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New Mothers See High Share of Health Insurance Disruptions

Mary Caffrey
While Medicaid covers women as they give birth, it ends 60 days afterward, and many women have no coverage alternative. Forty percent of births take place in states that did not expand Medicaid.
Gaining health coverage just before giving birth—and losing it again afterward—isn’t good for women or their children. But a new study appearing in Health Affairs finds this happens frequently, especially among minority women.

Researchers from the Harvard T.H. Chan School of Public Health examined month-to-month health insurance coverage in the months before, during, and after childbirth. To no surprise, the highest rates of coverage happened at delivery. However, many of these women were insured through Medicaid or the Children’s Health Insurance Program (CHIP), which was no guarantee of coverage before or after childbirth.

More than two-third (65%) of the women covered by these programs at delivery were without insurance for at least 1 month while they were pregnant, and 55% had a coverage gap of at least 1 month during the first 6 months of the baby’s life. These gaps can put both mother and baby at risk; since undiagnosed conditions could affect pregnancy—and new mothers are at risk of postpartum depression.

The March of Dimes specifically recommends that women get a checkup before trying to conceive, update their vaccinations, see a dentist, follow a healthy diet, and start taking prenatal vitamins.

Researchers examined data from more than 2700 women who took part in the Medical Expenditure Panel Survey during the years 2005 to 2013. This period covers the years before full implementation of the Affordable Care Act, so it is likely that insured rates for new mothers increased somewhat in the years afterward due to Medicaid expansion. However, the researchers noted that 40% of the births occur in states that have not expanded Medicaid, highlighting the vulnerability of low-income women.

A recent proposal from House Republicans would have phased out Medicaid expansion and cut overall funding by 25%. The proposal also called for requiring new mothers on Medicaid to seek work after 60 days to stay covered.

“Ideally, every woman would have access to coverage not only for prenatal care and delivery, but also for preconception and extended postpartum care,” Jamie Daw, the study’s lead author and a doctoral student in health policy, said in a statement. "We find there is much more work to be done to ensure that women retain continuous coverage for services we know are critical for reducing adverse birth outcomes and supporting the health of moms and babies."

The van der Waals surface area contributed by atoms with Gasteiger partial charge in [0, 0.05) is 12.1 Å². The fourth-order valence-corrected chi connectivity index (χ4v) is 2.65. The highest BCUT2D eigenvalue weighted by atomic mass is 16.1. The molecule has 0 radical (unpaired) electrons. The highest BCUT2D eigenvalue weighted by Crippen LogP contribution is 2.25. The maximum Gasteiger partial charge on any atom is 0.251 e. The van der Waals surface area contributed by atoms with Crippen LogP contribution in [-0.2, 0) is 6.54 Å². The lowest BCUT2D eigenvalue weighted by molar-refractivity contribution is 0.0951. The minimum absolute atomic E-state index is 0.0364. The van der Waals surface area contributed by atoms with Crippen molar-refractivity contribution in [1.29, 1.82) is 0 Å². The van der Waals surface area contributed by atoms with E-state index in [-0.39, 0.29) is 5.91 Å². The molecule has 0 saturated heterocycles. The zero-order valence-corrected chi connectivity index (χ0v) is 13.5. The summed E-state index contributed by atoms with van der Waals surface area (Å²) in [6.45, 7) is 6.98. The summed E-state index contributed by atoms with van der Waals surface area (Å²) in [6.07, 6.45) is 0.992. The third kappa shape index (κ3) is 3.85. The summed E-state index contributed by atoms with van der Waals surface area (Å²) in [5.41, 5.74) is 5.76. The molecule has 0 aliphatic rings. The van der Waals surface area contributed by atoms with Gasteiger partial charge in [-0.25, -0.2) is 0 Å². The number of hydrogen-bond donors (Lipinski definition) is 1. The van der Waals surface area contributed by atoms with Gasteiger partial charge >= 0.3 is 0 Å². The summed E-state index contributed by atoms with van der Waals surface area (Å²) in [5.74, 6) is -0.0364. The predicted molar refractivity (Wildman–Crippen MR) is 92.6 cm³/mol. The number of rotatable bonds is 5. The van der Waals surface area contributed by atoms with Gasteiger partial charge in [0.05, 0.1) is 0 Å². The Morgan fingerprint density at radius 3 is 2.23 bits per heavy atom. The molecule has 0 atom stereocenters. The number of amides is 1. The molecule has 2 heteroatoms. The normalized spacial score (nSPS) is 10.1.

Keeping health coverage after childbirth is a major challenge, the study found. Nearly half of all women in the study lost health coverage for at least 1 month in the first 6 months after giving birth. Traditional Medicaid coverage ends 60 days after women give birth, and many have trouble finding an alternative. Those who lost coverage in the early months after delivery were more likely to be unmarried, to not speak English at home, and to live in the South.

Incomes for this group tended to fall between 100% and 185% of the federal poverty level; states with Medicaid expansion cover households up to 138% of the federal poverty level.

“Pregnancy and the postpartum period are really important times for investing in the health of women and children,” said senior author Benjamin Sommers, MD, PhD, an associate professor at Harvard. “Our study shows there’s a major need to improve continuity of coverage during this period, especially for lower-income women. The ACA may be helping address this problem, but more research is needed to measure the law’s impact."

Reference

Daw JR, Hatfield LA, Swartz K, Sommers BD. Women In the United States experience high rates of coverage ‘churn’ in months before and after dhildbirth [published online April 3, 2017]. Health Affairs. 2017; doi: 10.1377/hlthaff.2016.1241

 
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